Home   Bury St Edmunds   News   Article

Subscribe Now

Tamika Green, from Bury St Edmunds for Black Lives, explains the history of the clenched fist

The clenched fist has been associated with Black Lives Matter for a number of years. But where did the symbol come from? And why do we use it?

According to National Geographic magazine, the first known instance of the raised fist was when it was used by Bill Haywood, a founding member of the Industrial Workers of the World during the Paterson silk strike in New Jersey in 1913.

Later, in Germany, in 1926 the Red Front Fighters adopted the clenched fist as part of their uniform. They fought to protect Communist Party meetings from far-right attacks, lobbied against the Iron Front and fascists in the ever-thriving Nazi Party.

Opposition to Nazi atrocities across Europe created an alliance of communists, socialists and liberal democrats called the Popular Front. Like the Red Front, they fought against persecution. In London in 1936, the British Union of Fascists tried to march through Jewish neighbourhoods in the city, but were prevented by 100,000 dockworkers, children and members of the Jewish community, who all stood together with their fists raised.

The raised fist would eventually return to the United States after the Spanish Civil War. The Catholic Nationalists and fascists, who were supported by Hitler and Mussolini, attempted to topple the Popular Front government. Approximately 45,000 anti-fascist volunteers fought the Spanish Republicans in the International Brigade. These numbers included 2,800 Americans who formed the Abraham Lincoln Brigade.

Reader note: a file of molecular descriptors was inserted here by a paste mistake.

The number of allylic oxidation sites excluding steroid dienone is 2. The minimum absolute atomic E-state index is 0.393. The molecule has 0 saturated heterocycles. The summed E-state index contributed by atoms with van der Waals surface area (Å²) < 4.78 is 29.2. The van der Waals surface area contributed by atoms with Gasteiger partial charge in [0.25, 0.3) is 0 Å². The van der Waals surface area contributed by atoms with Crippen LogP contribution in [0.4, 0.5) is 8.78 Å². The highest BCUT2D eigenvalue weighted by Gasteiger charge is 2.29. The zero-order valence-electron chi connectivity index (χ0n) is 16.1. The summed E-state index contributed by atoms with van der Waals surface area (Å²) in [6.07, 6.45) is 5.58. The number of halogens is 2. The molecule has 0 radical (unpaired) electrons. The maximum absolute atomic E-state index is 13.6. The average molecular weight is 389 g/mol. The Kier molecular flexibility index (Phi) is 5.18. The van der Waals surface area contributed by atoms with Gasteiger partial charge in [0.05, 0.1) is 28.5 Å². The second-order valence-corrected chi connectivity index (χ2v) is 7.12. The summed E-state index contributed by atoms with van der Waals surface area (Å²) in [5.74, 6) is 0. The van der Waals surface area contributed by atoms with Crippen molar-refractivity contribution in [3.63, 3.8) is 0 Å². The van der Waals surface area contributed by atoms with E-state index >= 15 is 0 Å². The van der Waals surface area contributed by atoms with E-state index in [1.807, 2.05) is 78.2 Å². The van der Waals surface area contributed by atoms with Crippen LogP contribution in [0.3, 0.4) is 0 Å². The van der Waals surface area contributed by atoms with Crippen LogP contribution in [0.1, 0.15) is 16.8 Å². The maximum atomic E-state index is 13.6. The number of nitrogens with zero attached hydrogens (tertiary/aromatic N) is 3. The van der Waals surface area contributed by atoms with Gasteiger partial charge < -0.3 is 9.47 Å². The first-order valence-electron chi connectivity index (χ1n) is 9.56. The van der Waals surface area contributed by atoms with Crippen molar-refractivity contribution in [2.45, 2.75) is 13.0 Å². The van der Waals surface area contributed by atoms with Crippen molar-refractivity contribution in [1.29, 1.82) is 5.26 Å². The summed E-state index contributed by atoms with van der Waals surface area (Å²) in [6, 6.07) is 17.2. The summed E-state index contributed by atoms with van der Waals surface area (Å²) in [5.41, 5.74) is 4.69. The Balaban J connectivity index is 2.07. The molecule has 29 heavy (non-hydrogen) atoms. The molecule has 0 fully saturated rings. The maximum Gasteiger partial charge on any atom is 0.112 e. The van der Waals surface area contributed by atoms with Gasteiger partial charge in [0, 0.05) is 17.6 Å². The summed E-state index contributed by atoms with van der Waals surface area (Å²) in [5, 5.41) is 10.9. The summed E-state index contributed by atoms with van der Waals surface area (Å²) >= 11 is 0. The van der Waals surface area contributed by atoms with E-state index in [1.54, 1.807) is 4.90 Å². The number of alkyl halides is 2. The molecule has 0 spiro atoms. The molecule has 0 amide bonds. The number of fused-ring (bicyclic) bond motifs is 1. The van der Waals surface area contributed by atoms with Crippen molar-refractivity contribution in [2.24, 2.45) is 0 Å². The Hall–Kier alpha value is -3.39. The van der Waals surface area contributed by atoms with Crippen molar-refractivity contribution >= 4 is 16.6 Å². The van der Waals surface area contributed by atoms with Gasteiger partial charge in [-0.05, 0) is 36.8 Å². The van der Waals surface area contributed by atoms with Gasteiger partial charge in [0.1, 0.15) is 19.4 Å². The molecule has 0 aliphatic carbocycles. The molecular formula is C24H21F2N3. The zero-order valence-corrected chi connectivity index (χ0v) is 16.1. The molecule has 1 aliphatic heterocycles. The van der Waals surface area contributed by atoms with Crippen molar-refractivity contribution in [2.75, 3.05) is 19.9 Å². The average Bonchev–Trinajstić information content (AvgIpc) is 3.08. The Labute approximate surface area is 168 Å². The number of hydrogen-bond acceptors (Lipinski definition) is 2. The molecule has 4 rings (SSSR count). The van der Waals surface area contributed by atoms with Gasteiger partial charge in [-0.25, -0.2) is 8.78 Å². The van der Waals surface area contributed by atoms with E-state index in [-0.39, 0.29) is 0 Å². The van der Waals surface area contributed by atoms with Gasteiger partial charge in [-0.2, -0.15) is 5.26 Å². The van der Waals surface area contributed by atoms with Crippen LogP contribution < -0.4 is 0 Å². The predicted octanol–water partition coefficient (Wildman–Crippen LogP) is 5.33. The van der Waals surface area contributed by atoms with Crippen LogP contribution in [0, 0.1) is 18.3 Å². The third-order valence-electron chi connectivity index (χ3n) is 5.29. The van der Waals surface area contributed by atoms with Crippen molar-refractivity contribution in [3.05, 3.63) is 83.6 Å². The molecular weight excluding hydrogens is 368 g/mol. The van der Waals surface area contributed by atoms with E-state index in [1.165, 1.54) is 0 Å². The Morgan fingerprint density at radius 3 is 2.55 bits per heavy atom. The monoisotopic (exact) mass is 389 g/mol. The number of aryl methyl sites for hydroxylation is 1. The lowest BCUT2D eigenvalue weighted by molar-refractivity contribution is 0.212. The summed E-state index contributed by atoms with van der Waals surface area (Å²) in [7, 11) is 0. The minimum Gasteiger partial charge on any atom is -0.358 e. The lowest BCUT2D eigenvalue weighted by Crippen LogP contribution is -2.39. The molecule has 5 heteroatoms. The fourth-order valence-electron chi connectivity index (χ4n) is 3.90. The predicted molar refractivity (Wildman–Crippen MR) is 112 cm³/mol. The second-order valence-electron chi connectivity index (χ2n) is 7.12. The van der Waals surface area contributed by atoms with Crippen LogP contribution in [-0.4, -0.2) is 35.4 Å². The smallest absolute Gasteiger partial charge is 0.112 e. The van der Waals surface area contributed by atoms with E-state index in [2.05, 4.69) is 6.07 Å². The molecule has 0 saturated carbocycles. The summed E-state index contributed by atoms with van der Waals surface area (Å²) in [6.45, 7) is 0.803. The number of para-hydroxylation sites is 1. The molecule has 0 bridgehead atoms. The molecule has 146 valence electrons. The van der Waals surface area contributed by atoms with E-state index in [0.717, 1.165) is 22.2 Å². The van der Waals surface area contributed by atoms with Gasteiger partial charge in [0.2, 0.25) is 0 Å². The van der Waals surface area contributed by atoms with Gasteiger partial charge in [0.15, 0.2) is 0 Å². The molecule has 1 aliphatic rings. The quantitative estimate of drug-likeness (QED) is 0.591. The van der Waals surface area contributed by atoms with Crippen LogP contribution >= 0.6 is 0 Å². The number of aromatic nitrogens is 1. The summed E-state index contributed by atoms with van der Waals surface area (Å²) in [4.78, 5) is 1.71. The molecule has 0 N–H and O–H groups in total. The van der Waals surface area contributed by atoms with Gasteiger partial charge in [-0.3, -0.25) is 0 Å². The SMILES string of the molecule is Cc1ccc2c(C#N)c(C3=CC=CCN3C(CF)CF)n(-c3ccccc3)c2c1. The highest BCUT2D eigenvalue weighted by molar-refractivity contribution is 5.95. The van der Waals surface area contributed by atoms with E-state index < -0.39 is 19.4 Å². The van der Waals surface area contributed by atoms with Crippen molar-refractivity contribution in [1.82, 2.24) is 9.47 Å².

Among the Abraham Lincoln Brigade were 90 black soldiers who, at home, faced Jim Crow (racial segregation) laws and inequality. The anti-fascists lost the Civil War and the Abraham Lincoln Brigade returned home to America, but its black members took what they had learnt and used the fist in protests and posters.

Racial segregation and inequality were other battles to be fought. Some of the Lincoln Brigade battled to desegregate swimming pools and register voters, among many other things. Their views fit the Black Panther Movement and the fist became synonymous with Black Power and the Panthers.

At the 1968 Mexico Olympics, Tommie Smith and John Carlos wore single black gloves and raised their fists on the podium. In the days and weeks that followed they faced huge backlash, death threats and negative headlines in the press.

Today, the fist has become associated with the Black Lives Matter Movement both here and in the US. It is a symbol of solidarity, strength, power and resilience in the face of struggles that people of colour must overcome. Bury St Edmunds for Black Lives use the fist because of its history, because it has been used for years by different groups, because of its meaning. It has been adopted by minority groups for various causes and we are proud to use it.

Afrika, a board member for Bury St Edmunds for Black Lives, talks about the fist. She says: “It’s a very humble symbol and it makes me think of the achievements we have accomplished. When I think about the athletes who bowed their heads and raised their fists silently – that’s power.”

Evelyn, the founder of BSE4BL, says: “The raised fist symbol is so strong. There’s no need for words – it is universally recognised.”

Bury St Edmunds for Black Lives is a peaceful group who want to enrich the community. We aim to create a unified community, work within schools to help educate staff and young people, and begin to make a change in the local area.

Social Media: Twitter, Instagram, Facebook – @BSE4BL

Tamika Green Social Media: Instagram @Tamikagreen98

Twitter: @TamikaGreen1234

Read more: News from around Suffolk

Read more: Opinion

Read more: News from Bury St Edmunds